According to a paper published in the journal Cell, leading aging researcher Leonard Guarente has shown that activating a protein called SIRT1 appears to treat Alzheimer’s in mice. Guarente is on the scientific advisory board of Sirtris Pharmaceuticals, a company that has been studying SIRT1 and other proteins known as sirtuins, which its scientists believe are important in the aging process. Sirtris was bought by drug giant GlaxoSmithKline for $720 million in 2008.
Guarente’s research showed that increasing the level of SIRT1 in the brains of mice lowered the production of beta-amyloid plaques–fragments that build up in the brain and are believed to cause memory loss and other symptoms of Alzheimer’s.
Not surprisingly, the finding garnered some skepticism. Dr. Howard Fillit, executive director of the Alzheimer’s Drug Discovery Foundation, pointed out to the Boston Globe that Alzheimer’s has been cured over 150 times in mice–but never in people. Even the scientists engaged in sirtuin research caution that their findings might not translate into therapies for humans.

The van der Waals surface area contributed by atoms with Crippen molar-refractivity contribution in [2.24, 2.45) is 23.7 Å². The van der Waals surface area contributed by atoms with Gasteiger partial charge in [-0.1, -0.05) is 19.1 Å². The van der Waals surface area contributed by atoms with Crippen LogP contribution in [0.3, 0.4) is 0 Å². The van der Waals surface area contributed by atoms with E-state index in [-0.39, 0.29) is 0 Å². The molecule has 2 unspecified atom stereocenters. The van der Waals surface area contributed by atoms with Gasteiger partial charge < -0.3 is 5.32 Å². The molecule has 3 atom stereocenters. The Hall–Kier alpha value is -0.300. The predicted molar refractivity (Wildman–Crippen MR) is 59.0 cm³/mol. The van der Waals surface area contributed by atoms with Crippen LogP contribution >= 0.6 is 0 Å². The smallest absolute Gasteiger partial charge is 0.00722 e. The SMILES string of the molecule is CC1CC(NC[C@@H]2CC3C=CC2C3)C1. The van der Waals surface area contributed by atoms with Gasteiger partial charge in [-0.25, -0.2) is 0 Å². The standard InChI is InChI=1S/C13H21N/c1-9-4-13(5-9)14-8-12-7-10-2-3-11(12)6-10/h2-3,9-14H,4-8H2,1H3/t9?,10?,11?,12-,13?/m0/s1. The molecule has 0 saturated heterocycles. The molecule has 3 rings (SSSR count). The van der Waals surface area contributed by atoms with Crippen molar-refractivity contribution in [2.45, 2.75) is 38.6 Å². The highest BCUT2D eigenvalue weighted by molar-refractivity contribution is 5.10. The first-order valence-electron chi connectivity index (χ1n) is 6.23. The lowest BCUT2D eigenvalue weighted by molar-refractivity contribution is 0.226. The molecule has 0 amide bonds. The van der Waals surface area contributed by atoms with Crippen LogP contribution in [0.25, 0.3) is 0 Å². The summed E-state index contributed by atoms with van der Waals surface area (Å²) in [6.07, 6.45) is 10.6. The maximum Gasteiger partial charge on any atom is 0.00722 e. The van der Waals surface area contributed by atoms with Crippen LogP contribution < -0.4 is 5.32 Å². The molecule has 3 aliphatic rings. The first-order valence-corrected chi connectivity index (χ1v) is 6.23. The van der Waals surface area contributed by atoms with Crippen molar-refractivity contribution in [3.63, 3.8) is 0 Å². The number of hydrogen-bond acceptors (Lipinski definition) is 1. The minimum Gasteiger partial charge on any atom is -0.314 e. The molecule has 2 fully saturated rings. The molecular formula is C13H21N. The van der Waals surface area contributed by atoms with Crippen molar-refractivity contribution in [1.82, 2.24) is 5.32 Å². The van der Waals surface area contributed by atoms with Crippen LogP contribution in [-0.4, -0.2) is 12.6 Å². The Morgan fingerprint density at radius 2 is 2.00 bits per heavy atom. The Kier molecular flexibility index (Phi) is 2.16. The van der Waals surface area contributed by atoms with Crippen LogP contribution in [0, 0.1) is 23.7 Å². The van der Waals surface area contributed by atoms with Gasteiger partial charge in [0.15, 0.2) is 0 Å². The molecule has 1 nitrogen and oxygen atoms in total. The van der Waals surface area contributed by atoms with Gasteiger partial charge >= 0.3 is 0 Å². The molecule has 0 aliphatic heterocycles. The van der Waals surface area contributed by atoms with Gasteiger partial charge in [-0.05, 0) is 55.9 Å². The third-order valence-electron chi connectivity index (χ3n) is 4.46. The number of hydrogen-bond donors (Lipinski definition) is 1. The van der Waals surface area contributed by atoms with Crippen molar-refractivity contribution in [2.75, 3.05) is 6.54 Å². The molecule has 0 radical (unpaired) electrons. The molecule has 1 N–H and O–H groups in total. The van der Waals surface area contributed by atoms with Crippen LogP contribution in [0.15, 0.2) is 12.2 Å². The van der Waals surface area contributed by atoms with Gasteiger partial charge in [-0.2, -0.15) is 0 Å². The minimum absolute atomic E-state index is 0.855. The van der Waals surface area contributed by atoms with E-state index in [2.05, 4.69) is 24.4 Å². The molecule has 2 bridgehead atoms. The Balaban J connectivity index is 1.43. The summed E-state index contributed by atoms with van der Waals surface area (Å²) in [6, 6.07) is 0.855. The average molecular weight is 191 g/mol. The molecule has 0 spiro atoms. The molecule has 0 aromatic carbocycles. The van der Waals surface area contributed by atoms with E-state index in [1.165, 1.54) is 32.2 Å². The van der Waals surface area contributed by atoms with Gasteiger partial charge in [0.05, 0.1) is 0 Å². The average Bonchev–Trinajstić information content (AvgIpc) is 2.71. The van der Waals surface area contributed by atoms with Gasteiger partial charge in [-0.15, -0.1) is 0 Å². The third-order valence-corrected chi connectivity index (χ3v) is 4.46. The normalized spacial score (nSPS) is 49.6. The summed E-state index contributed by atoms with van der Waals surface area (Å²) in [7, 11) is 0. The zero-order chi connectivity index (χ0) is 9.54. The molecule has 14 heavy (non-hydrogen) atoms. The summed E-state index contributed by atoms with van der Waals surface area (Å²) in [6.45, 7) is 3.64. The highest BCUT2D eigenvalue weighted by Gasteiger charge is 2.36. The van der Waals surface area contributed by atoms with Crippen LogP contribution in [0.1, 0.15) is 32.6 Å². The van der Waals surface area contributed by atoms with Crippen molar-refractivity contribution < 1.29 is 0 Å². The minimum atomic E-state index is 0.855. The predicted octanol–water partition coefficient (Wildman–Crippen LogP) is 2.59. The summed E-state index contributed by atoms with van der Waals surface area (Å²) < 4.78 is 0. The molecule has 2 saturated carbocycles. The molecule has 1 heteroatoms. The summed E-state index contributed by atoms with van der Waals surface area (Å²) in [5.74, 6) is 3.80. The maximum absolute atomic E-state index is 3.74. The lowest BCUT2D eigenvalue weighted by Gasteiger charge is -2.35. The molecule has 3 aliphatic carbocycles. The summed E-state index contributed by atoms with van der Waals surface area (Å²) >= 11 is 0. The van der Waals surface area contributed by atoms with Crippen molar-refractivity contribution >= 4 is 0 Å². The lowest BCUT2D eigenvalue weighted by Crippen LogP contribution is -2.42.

Nevertheless, this sort of news will likely boost demand for resveratrol, the red wine supplement that many natural-health enthusiasts believe can extend life. Enthusiasm for resveratrol was sparked by Sirtris co-founder and Harvard scientist David Sinclair, who first proposed the idea that the natural compound might activate sirtuins and extend life.
Since then, Sirtris and Glaxo have moved on to study much more potent sirtuin activators. And Sinclair has pointed out many times that you’d have to drink an awful lot of red wine–or gobble down many bottles of resveratrol supplements–to get any benefit.
That hasn’t stopped the supplement industry from capitalizing on resveratrol fever, though. According to Nutrition Business Journal, media hype generated $30 million in resveratrol sales in 2008, and many supplement sellers are forecasting 100% increases in demand each year. This despite the fact that resveratrol has never been shown to have any therapeutic effect in humans.
And now we have this Alzheimer’s development. Can you hear the cash registers ringing at your local health food store?